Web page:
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Douglas Spencer

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Carter-Ruck still stupid, latest news suggests. [Oct. 15th, 2009|09:29 pm]
Douglas Spencer

Work conditions remain impossible, claim satirists.


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[User Picture]From: veronica_milvus
2009-10-15 08:50 pm (UTC)
Now I don't understand what the injunction was for, if it wasn't to prevent reporting of a discussion in the House of Commons.
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[User Picture]From: andrewwilde
2009-10-16 05:52 am (UTC)
I got the impression the injunction was in place to prevent reporting of an active court case, and was poorly worded (as, at that time, there was no parlimentary question tabled).
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[User Picture]From: major_clanger
2009-10-16 08:47 am (UTC)
It was to prevent reporting of a leaked document. It seems that The Guardian had the cunning idea of asking an MP to table a question about the allegations arising from that document and then asking Carter-Ruck if the injunction would stop them from reporting the MP's question. C-R initially said that they thought it would... and a spectacular shitstorm ensued, at which point C-R conceded and said no, it doesn't cover reporting of Parliament after all.

What C-R are now doing - and with my legal hat on I have some sympathy - is pointing out that Parliament's own rules say that Parliamentary Privilege should not be used to comment on court cases that are actively ongoing. This rule exists because (a) it's not fair if only one side can get an MP to stand up and evade, via Parliamentary Privilege, the ban on media commentary on active court cases, and (b) even if both sides can, it's not a good idea to fight cases via shouting matches in the House of Commons.

Having said that, I still think that The Guardian has done a huge service by highlighting the development of 'Super-Injunctions' that prevent reporting not just of an issue but of the existence of that issue or the injunction itself.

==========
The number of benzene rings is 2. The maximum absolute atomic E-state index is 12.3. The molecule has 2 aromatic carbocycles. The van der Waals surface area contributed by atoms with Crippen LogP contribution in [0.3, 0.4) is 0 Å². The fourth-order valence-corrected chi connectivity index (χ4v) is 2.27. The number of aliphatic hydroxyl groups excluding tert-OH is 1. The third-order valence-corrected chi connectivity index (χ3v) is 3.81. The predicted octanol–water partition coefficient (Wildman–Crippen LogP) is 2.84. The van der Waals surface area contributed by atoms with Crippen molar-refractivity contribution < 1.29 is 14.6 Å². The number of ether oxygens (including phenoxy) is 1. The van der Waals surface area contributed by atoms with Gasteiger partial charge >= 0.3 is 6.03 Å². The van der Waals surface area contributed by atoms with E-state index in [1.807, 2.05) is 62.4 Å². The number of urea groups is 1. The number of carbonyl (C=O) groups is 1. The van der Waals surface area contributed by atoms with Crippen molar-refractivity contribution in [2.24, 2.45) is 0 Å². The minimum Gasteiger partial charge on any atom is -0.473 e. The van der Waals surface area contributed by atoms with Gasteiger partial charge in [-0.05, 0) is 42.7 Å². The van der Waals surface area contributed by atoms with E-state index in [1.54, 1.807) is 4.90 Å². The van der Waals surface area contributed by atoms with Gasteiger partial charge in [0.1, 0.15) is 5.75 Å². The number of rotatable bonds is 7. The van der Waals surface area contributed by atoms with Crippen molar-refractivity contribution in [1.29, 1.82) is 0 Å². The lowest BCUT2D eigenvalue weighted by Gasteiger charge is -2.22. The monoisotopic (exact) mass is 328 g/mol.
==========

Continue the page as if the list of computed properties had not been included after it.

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[User Picture]From: dougs
2009-10-16 08:51 am (UTC)
Shouldn't there be a standard clause in these injunctions which states "nothing herein shall be applied in a way that's contrary to English law"?
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[User Picture]From: major_clanger
2009-10-16 09:18 am (UTC)
Well, that should be implicit - the doctrine of Parliamentary Sovereignty means that no court has the power to overrule statute law as made by Parliament.

The problem here is, it seems, a conflict of law. There are laws that limit the reporting of ongoing court cases. There are also laws that provide that statements made in Parliament are privileged from contempt of court. So what do you do when an MP stands up and in effect comments on an ongoing court case?

I think the current situation is very unsatisfactory, and C-R have done nothing to enhance their reputation, but it's not a simple right/wrong issue at stake.
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[User Picture]From: dougs
2009-10-16 02:16 pm (UTC)
It seems to me (as a non-expert) that C-R's main product is reputation, and the prevention of damage to it. So the damage to C-R's reputation, and the collateral damage to their client's reputation, is doubly ironic.
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[User Picture]From: andrewwilde
2009-10-16 05:49 am (UTC)
Reading the link, it seems quite reasonable to me (if longwinded). The injunction was poorly worded, but wasn't meant to prevent HoP questions being reported - and it was changed to allow reporting of the question within 24 hours of the matter being brought up. Just that the Guardian, having asked 3 days before the Question, decided that rather than wait for the injunction to be changed the next day, they'd report online and headline it the next morning - a good way of hyping the issue no doubt...

What it is supposed to prevent is reporting on an active court case, which is not unusual at all... Maybe I'm missing something else?
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